In September apply to the beds a dressing of sulphate of potash at the rate of 3 ounces to the square yard.
In December prune the trees, cutting away all twiggy growth and shortening the long shoots. Strip the trees of any remaining foliage and collect as much as possible of that which has fallen and burn it.
In January spray the trees with copper sulphate at the rate of 1 ounce to 1 gallon of water, saturating the surrounding soil as well as the trees.
In March complete the pruning, cutting away all wood that has died back and any that is obviously soft.
In April apply a dressing of organic manure.
During the rest of the season, maintain the top dressing as described for rust.
It should be noted, however, that all discoloration of leaves is not caused by black spot; it is very often attributable to other causes, such as mineral deficiencies, cold winds or scorch, the latter due to the action of the sun on wet patches on the leaves. The best advice regarding black spot, should there be any doubt, is first to get it confirmed by a reliable source before starting to spray.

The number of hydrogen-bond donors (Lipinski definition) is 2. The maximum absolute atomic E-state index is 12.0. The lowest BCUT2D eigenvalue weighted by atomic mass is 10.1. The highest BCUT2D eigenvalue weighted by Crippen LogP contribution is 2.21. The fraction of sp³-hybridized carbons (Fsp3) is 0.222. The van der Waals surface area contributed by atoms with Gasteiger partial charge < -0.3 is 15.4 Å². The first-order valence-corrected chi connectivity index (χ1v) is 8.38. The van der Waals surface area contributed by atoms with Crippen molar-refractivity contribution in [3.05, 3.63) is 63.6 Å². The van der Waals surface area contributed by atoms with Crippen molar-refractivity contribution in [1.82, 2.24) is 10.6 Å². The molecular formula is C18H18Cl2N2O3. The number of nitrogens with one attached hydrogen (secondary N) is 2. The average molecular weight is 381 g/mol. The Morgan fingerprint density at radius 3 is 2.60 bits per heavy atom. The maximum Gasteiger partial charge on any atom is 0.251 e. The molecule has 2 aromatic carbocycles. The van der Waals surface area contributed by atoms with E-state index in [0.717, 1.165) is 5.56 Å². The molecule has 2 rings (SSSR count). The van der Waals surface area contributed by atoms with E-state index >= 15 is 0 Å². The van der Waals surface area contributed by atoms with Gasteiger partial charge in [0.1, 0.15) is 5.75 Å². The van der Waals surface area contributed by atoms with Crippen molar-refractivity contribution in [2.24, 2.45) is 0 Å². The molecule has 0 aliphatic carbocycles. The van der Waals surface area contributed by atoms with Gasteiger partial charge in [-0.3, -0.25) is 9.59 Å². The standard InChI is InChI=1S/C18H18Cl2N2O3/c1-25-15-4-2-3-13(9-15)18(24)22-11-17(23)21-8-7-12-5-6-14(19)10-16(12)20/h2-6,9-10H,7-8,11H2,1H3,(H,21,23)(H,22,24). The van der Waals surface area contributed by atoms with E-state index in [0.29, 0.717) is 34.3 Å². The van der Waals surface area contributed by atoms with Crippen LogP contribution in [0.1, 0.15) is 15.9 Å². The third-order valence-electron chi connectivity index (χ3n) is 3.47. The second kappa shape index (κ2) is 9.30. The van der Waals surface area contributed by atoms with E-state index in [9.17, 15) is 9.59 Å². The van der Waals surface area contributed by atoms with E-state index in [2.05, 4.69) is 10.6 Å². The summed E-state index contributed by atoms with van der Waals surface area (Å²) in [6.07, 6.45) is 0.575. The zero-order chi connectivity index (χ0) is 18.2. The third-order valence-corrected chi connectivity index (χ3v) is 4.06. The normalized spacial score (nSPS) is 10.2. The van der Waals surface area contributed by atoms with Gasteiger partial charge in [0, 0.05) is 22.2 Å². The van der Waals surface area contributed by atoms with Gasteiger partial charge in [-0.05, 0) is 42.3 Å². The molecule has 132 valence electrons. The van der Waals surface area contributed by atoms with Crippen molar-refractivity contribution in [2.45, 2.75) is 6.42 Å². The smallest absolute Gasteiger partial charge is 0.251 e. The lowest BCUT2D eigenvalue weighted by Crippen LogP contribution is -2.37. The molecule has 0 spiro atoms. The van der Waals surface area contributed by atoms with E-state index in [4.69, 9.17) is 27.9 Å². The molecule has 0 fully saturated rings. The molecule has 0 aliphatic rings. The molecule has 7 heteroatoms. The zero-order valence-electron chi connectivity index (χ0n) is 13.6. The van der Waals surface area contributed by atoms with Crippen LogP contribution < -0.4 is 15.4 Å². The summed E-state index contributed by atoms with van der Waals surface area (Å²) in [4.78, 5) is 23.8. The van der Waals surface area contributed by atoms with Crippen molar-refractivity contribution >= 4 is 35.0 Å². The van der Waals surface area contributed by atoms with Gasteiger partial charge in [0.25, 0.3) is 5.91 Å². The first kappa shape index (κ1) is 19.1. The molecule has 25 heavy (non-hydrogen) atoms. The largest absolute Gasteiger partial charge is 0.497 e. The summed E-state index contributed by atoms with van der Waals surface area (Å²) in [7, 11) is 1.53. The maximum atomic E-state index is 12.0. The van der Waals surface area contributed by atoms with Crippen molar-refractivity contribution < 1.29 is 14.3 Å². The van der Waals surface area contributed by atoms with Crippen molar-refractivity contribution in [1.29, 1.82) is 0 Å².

There are several types of chlorosis, but the one common to roses is lime chlorosis, due to an excess of lime in the soil. The leaves gradually lose their green colour and become a sickly yellow, the yellowing usually beginning between the veins. Occasionally some parts of the leaves remain green, and a speckled appearance results.
As it is known that loss of chlorophyll is due to a deficiency of iron, the treatment recommended is the adding of sulphate of iron to the soil at the rate of 1 ounce for each plant. Apply it as crystals about the size of a pea, and lightly prick it in about the roots. Spraying with a solution of 1 ounce of iron sulphate to 1 gallon of water also turns the leaves green, and it is a good plan to combine the two methods.
Rotting of blooms on the plant occurs fairly frequently. It can be caused by thrips, or is due to the fact that some full-petalled varieties are apt to ball in a wet season. If the rotting, however, is accompanied by a blackening of the neck of the flower stem, it is fairly certain that the trouble is a physiological one due to a soil deficiency. The most likely deficiency is potassium, and a dressing of sulphate of potash at the rate of 2 ounces to the square yard should rectify matters. Work the potash into the soil, taking care not to disturb the roots of the plants. To hasten recovery spray affected plants every ten days during the growing season with a solution of sulphate of potash at the rate of 1-1/2 ounces to 1 gallon of water until the trouble disappears.